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Birds Slow To Respond To Climate Change, Surprising Study Finds

European breeding birds shift range at slower pace than expected, highlighting importance of local populations

Birds are responding only slowly to climate change, reveals new research.

Scientists found that, over the last 30 years, European breeding birds have shifted their range by on average, 2.4 kilometers (1.5 miles) per year.

The study led by Durham University scientists, used information from surveys collected as part of two Europe-wide bird distribution atlases, published 30 years apart.

The team found that local colonization and extinction events across species ranges were only “weakly” influenced by the change in climate between the two survey periods.

Instead, they were more influenced by the climatic conditions at the time of the first surveys.

The researchers say that one of the key determinants of whether a new area was colonized, or whether a population went extinct, was the extent to which the area had other populations of a species close by.

This enabled colonizations and minimized extinctions, presumably by the dispersal of birds from neighboring areas.

They said their findings, published in the journal Nature Communications, highlight the importance of maintaining networks of local populations to limit extinctions and to make populations more robust to the effects of climate change.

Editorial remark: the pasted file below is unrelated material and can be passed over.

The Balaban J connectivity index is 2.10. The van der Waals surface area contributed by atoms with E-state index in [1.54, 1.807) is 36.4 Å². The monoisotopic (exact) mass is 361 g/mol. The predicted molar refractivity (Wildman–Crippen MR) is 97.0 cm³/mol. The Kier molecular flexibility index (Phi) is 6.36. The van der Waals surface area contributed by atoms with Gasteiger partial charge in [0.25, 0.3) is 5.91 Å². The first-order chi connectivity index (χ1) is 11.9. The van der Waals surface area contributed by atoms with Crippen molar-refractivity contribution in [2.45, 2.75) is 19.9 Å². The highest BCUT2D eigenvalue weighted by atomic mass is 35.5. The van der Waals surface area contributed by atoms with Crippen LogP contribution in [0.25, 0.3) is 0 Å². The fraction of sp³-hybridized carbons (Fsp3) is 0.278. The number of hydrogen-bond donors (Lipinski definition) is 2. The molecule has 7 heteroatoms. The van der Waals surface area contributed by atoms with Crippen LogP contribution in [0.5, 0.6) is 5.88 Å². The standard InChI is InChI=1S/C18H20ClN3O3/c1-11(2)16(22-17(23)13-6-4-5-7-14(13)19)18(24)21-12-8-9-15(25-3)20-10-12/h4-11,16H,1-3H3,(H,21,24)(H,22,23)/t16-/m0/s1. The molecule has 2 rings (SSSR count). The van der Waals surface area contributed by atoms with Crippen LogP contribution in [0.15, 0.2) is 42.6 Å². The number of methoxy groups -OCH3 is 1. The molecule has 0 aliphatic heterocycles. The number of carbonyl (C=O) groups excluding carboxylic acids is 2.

A stork flies over the sky near its’ nest at Valley of storks in Beysehir district of Konya, Turkiye on July 10, 2023. But those changes were “significantly” different from expectations based on changing climate and landcover during that period. Based on climate alone, the research team predicted that the average range shifts by species should have been around 50 percent faster. PHOTO BY MUSTAFA CIFTCI/GETTY IMAGES 

Study joint leader Professor Stephen Willis, of Durham University, said: “Our findings potentially show two intriguing responses to recent climate change.

“Such debts occur when species are committed to eventual extinction due to unfavorable climate, but they nonetheless manage to persist, sometimes for lengthy periods, because key limiting factors, such as their preferred habitat, take some time to alter.”

Joint first author, Dr. Christine Howard said: “The key role of non-climatic factors in altering range changes highlights that climate is just one factor impacting populations of European breeding birds.

“The role of factors such as persecution in limiting European birds highlights that such things are still a major problem for many species.

“However, the rapid recovery of some species from past persecution or poisoning provides hope that populations can often rebound once such impacts are controlled.”

Co-author, Dr. Sergi Herrando added: “The work presented here highlights the ways in which coordinated survey data, collected across many countries, can be used to better understand the causes of species losses and gains.

“The collection of data used in this study involved huge numbers of people.

“The second breeding atlas alone collated data from 120,000 field workers, permitting a systematic survey of 11 million square kilometers across 48 countries.”

 

Produced in association with SWNS Talker

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